Competitive female gamer intake set to increase further in 2019

We received this content about the local competitive scene and have decided to share it unedited. Who really wants us to wax lyrically about things anyway. Also, we were not paid for this content, but it was distributed on behalf of Syntech.

South Africa’s gaming industry is undergoing a paradigm shift, which is expected to filter into 2019, as more female gamers look to join the industry and participate on a competitive level.

The gaming industry has already taken the world by storm, registering around two billion players internationally, with a net worth of about R1.3 trillion. In South Africa alone, the overall industry was worth roughly R100 million just last year.

According to Gareth Scott, coach for esports organisation xTc Esports, and a gamer himself, more South African women are set to participate competitively in the gaming sector come 2019. But financial backing is a fundamental requirement to demonstrate gender transformation in the sector, and tech-based businesses are urged to come on-board to provide that support.

“Gamers need to focus on gaming, and they need that sponsorship to give them peace of mind, it allows them to focus on what they need to, to further boost this multi-million-rand industry,” Scott says.

In this snippet, Scott shares the need-to-knows about gaming in SA and debunks some common myths associated with being a gamer.

What it takes:
  • Commitment
  • Talent and love for the game
  • Practice, practice, practice
Gamers aren’t couch potatoes:

In order for gamers to perform optimally, they need to lead a balanced lifestyle says Scott, which means maintaining an exercise programme, a healthy diet and staying fit is essential.

“Stick to a healthy diet and look after yourself. As a gamer you’re also spending hours in front of a screen, roughly 6-8 hours at a time, and that means you need to pay attention to your posture as well, don’t slouch. Above all else your mindset is important, healthy thoughts equal healthy actions,” Scott says.

Balance is basic:

It’s not all always about the game, Scott advises gamers to build and maintain relationships and to engage in activities outside of the gaming world too.

Gaming vs traditional sport:

Yes, there are a few notable similarities between the two and they include:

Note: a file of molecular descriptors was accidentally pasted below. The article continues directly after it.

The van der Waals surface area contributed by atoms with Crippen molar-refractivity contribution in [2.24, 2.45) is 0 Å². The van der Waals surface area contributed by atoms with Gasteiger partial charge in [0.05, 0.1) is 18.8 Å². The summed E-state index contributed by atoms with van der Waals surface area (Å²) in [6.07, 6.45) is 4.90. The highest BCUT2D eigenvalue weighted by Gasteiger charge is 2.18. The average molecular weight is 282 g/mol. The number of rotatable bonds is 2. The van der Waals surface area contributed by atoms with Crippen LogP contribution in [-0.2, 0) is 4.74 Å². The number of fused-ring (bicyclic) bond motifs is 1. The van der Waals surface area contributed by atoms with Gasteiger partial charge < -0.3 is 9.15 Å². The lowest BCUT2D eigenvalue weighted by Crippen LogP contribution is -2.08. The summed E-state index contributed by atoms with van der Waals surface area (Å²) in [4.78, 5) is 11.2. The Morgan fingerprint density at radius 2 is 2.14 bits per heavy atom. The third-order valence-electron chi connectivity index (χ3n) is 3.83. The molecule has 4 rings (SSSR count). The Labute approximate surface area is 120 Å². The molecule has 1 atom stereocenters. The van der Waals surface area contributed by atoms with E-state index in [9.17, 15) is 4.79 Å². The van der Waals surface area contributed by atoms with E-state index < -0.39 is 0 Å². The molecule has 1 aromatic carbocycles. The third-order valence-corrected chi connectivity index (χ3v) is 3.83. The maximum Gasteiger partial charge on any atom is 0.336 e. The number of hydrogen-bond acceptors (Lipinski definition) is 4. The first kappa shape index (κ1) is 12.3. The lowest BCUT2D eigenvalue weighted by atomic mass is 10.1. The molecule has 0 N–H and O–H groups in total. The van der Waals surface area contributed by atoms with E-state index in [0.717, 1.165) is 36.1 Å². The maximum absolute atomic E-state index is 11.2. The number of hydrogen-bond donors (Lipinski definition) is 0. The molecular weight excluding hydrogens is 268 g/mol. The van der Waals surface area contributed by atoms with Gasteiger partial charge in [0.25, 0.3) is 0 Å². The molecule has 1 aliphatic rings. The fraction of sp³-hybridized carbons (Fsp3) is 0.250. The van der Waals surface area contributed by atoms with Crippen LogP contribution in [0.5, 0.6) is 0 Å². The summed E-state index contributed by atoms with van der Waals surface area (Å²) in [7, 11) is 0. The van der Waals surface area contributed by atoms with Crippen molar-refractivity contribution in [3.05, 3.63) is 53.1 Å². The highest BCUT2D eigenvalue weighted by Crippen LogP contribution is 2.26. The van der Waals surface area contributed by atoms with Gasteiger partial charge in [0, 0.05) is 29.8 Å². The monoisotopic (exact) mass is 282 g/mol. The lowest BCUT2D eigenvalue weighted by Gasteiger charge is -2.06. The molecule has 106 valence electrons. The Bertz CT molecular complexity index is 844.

• Resilience
  • Self-discipline
  • Team player
How lucrative is it really:

It has the potential to be financially viable after about five years. To experience good financial return, gamers should be resolute, and work hard in order to participate in big league titles. Scott says a sponsorship can also contribute to extra cash in your pocket.

“Sponsors take care of the big stuff, and that allows the gamer to participate fully without having to worry about any additional costs. That also means profit margin increases for the gamer,” he says.

Ryan Martyn, co-founder of tech firm Syntech agrees. Since 2015 the business has committed to sponsoring three of South Africa’s largest Multi-Gaming Organizations. He says sponsorship takes the form of helping cover costs, and helping outfit players with the best gaming gear to enable them to succeed. Syntech also sponsors the Ballistix Masters annual esports tournament, which boasts prize pools in excess of R150 000 each year.

“Distributors and key brands will continue to sponsor gamers and competitions while the market is showing growth. In South Africa, prize pools and sponsorships are unlikely to make any gamers wealthy, but they do provide enough security for individuals to develop their profiles and generate additional revenue streams via endorsements, streaming advertising and even participating in international events,” Martyn says.

About Zombie Dredd

Wannabe gaming journalist. Wannabe zombie. And sometimes clan leader of OAP. Clint O'Shea when in his human disguise.